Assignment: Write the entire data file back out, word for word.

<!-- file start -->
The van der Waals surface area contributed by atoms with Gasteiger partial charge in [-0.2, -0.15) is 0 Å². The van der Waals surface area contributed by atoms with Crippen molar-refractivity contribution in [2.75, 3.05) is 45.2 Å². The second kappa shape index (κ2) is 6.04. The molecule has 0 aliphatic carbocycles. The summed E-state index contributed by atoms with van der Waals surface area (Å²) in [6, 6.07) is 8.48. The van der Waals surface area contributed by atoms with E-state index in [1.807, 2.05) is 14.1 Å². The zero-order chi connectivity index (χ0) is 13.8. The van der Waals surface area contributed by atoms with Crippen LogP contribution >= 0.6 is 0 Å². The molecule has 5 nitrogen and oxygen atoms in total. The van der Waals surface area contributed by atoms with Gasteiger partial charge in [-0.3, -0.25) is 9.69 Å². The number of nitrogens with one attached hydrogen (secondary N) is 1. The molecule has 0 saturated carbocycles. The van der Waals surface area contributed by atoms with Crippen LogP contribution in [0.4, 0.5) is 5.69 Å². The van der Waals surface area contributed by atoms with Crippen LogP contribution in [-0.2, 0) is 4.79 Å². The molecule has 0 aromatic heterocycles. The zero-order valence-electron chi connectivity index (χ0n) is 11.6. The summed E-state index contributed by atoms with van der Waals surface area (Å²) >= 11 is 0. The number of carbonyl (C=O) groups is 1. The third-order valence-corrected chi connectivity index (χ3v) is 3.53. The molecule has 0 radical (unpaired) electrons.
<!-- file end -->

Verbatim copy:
The van der Waals surface area contributed by atoms with Gasteiger partial charge in [-0.2, -0.15) is 0 Å². The van der Waals surface area contributed by atoms with Crippen molar-refractivity contribution in [2.75, 3.05) is 45.2 Å². The second kappa shape index (κ2) is 6.04. The molecule has 0 aliphatic carbocycles. The summed E-state index contributed by atoms with van der Waals surface area (Å²) in [6, 6.07) is 8.48. The van der Waals surface area contributed by atoms with E-state index in [1.807, 2.05) is 14.1 Å². The zero-order chi connectivity index (χ0) is 13.8. The van der Waals surface area contributed by atoms with Crippen LogP contribution >= 0.6 is 0 Å². The molecule has 5 nitrogen and oxygen atoms in total. The van der Waals surface area contributed by atoms with Gasteiger partial charge in [-0.3, -0.25) is 9.69 Å². The number of nitrogens with one attached hydrogen (secondary N) is 1. The molecule has 0 saturated carbocycles. The van der Waals surface area contributed by atoms with Crippen LogP contribution in [0.4, 0.5) is 5.69 Å². The van der Waals surface area contributed by atoms with Crippen LogP contribution in [-0.2, 0) is 4.79 Å². The molecule has 0 aromatic heterocycles. The zero-order valence-electron chi connectivity index (χ0n) is 11.6. The summed E-state index contributed by atoms with van der Waals surface area (Å²) >= 11 is 0. The number of carbonyl (C=O) groups is 1. The third-order valence-corrected chi connectivity index (χ3v) is 3.53. The molecule has 0 radical (unpaired) electrons.